Jan Bear writes about using the internet to market your book and teaches authors and other small business people how to get started on the internet in a weekly podcast, Marketing Savvy. She has also written this grat article on 11 Great Podcasts for Story Lovers over @ friedbeef.com. I thought it would be a great follow up to my tip on 500 Free Audio Books yesterday.
A good story can brighten your day, change your outlook, or make the time fly by. Movies are nice, and reading is great, but hearing rests your eyes while letting your imagination set the scene. Audio books are good, but they can be expensive to buy or inconvenient to borrow. Here are 11 free sources of audio fiction and drama to download and enjoy.
These are stories delivered by podcast — radio at your convenience. It comes to your computer, and you can download it to a smartphone or MP3 player or record it onto a CD.
Most of the stories in this list are speculative fiction — science fiction, fantasy and horror. If that’s not your favorite, you’ll find some mainstream and nonfiction in the list — but you might want to give a listen to some of the science fiction and fantasy podcasts anyway — it may not be the rockets and ray guns you remember.
You’ll find audio dramas — with actors and sound effects — and readings — one person reading the story and performing all the voices. With the right cast and production, either one will put you in the middle of the action.
EscapePod is a weekly science fiction podcast featuring short stories by top authors in the genre. Most episodes run about a half hour. Escape Pod has been around since 2005. Eventually, there were enough listeners and enough stories that organizers spun off two sister podcasts — Podcastle and Pseudopod.
PodCastle is a sister podcast to Escape Pod, offering weekly fantasy stories. Episodes usually run around a half hour, with an occasional flash fiction (shorter) or giant episode (longer) thrown in.
Pseudopod is the third of the Escape Artists podcasts, along with EscapePod and PodCastle. Pseudopod features weekly horror and dark fantasy stories.
4. Decoder Ring Theatre
Decoder Ring Theatre is a weekly drama podcast from a troupe in Canada featuring two alternating series: The Red Panda and Black Jack Justice. Both of these dramas capture the liveliness and enthusiasm of Old Time Radio from the 1930s, ’40s and ’50s without sinking into either nostalgia or parody.The Red Panda is “Canada’s greatest superhero,” and Black Jack Justice is about a hardboiled Ontario detective and his partner, “Trixie Dixon, Girl Detective.”
The Drabblecast is a weekly podcast featuring “strange stories by strange authors for strange people, such as yourself,” as host Norm Sherman explains in his weekly introduction. Each episode has a short story, a Drabble, which is a 100-word story, and a Twabble, which is a 100-character story, along with thought-provoking commentary. And if you can’t get enough of the Drabblecast’s off-beat stories, subscribe to the B-sides, too.
6. Starship Sofa
Starship Sofa is a weekly science fiction podcast featuring interviews with authors, occasional science news for SF fans, a weekly story, and an occasional work of flash fiction or audio drama. Starship Sofa runs longer than most podcasts, and the ones on my iPhone right now have lengths from 45 minutes to over 2 hours. There’s an index in the lyrics pane, though, so you can skip to your favorite part if you like.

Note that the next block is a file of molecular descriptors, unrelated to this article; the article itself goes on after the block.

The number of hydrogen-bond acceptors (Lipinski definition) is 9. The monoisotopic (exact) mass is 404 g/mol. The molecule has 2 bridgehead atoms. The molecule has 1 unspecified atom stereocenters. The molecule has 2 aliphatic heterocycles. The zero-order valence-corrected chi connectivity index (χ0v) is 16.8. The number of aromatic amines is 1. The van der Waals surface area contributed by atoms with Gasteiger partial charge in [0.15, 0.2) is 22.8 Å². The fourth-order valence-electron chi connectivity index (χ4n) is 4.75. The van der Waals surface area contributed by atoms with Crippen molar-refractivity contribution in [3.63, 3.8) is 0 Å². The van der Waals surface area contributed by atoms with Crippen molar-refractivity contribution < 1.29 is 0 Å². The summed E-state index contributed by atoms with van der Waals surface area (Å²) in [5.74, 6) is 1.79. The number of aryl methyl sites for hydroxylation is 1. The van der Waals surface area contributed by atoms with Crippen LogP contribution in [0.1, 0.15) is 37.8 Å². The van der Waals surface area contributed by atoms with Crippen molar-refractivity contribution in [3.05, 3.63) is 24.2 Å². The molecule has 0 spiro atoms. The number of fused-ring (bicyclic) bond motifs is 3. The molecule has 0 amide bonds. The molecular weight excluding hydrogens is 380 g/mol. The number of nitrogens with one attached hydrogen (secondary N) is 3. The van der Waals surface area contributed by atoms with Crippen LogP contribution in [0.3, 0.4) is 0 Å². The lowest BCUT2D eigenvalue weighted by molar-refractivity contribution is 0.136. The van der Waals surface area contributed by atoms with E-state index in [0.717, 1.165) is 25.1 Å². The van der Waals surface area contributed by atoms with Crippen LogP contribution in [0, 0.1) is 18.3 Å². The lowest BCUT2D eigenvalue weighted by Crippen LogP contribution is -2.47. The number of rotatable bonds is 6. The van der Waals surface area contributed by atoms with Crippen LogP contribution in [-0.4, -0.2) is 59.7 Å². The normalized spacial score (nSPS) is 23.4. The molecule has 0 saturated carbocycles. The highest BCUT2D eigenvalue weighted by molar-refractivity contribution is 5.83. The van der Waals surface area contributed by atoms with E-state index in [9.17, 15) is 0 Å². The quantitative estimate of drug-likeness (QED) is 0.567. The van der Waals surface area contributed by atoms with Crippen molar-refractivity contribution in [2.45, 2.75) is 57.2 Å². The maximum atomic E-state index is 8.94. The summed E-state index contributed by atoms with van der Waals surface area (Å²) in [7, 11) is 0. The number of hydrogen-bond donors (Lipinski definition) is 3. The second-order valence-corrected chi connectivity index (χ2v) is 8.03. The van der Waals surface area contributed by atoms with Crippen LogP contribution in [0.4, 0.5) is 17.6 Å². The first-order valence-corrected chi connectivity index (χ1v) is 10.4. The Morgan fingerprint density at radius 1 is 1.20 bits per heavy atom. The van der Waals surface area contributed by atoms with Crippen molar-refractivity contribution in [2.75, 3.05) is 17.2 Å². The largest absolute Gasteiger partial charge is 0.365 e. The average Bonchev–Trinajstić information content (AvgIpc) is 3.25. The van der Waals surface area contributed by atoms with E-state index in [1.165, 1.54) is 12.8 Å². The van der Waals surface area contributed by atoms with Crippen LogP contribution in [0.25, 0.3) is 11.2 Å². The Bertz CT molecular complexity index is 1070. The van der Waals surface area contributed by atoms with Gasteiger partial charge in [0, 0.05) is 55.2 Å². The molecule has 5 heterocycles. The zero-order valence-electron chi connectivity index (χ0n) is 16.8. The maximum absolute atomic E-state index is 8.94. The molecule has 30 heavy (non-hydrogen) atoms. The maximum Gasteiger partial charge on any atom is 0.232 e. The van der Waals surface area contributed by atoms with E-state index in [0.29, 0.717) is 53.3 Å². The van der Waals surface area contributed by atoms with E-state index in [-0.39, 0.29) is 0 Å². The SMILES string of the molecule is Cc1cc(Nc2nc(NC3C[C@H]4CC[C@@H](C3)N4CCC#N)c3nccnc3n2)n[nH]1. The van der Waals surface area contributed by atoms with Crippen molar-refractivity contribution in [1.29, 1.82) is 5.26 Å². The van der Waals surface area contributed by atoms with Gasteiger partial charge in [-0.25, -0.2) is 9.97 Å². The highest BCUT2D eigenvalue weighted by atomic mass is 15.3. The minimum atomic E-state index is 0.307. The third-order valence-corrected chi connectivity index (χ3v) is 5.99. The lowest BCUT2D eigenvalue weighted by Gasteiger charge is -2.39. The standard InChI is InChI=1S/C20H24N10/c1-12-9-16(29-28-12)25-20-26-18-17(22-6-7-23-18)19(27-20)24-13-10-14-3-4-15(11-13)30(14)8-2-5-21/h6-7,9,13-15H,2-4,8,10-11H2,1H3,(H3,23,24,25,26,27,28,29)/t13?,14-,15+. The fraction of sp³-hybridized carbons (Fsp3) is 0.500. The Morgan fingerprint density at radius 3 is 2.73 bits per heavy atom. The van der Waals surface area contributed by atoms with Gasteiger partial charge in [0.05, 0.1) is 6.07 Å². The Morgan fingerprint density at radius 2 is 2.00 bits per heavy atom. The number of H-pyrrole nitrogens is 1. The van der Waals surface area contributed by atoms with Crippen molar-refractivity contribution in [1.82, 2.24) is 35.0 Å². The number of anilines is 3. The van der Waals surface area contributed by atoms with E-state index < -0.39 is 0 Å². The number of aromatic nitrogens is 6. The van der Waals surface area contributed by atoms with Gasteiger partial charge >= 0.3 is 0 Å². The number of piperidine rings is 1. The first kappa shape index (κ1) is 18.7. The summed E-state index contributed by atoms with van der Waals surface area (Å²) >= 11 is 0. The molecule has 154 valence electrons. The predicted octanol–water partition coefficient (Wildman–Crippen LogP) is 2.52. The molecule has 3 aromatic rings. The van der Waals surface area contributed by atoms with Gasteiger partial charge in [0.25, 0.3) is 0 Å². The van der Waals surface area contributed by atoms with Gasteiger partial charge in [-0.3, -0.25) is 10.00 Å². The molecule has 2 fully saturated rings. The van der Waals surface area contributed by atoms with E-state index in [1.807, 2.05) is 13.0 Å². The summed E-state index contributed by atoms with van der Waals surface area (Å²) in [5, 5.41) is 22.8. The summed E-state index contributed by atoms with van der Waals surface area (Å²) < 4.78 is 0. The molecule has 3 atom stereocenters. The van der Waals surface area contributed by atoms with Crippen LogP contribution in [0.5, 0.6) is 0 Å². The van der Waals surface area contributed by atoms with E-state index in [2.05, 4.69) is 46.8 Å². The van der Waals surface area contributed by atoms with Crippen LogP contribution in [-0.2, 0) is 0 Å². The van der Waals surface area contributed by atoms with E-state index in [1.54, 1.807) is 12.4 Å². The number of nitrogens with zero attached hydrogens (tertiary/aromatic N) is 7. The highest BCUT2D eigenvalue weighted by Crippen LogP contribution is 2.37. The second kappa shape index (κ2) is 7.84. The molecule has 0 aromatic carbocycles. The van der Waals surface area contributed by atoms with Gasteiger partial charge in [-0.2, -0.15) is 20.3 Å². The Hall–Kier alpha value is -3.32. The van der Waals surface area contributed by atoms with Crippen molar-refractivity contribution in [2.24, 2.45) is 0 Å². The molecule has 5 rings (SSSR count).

7. Patrick McLean
Patrick E. McLean looks at the world a little differently: A vampire in the attic makes an annoying neighbor; a zombie learns the meaning of life; a supervillain helps build a just society. If you subscribe to his podcast, make sure you go back and listen to the year of stories called the Seanachai. These 10-minute gems were funny, entertaining, with a twist of surprise that keeps you coming back for more. His novels, which are running now, are just as surprising, but in a longer form.
8. Podio Books
Podiobooks is not so much a podcast as a Creative Commons audio bookstore, where you listen for free and donate for the stories you like. It’s a revolutionary business model, where authors read their works and offer them as free downloads (available through iTunes or other podcast players). The site owners give 75 percent of donations to the authors. Even though there is no editor accepting or rejecting books, you’ll find a variety of excellent books for download, including some authors who have used their Podiobooks exposure to negotiate deals with major publishers. The site has more than 500 books in 30 genres.
9. The Classic Tales
In The Classic Tales podcast, actor B.J. Harrison blows the dust off some old literature and shows what exciting stories they can be. From Sherlock Holmes to Bertie and Jeeves, from Mark Twain to Oscar Wilde, his readings bring the stories and characters alive and shows you what makes them “classic.”
10. This American Life
More than a half million people a week listen to the This American Life podcast. Each week the producers put together a series of two or three nonfiction stories centered around a theme — such as “Know When to Fold ‘em” or “Very Tough Love,” about real people and the unique way they handle life’s challenges. Sometimes funny, sad, inspiring or all three at once, there’s a reason the podcast is so popular.
11. Stories Take You Places
Take some of these stories along with you. They’ll be great companions on the journey.
About the author: Jan Bear writes about using the internet to market your book and teaches authors and other small business people how to get started on the internet in a weekly podcast, Marketing Savvy.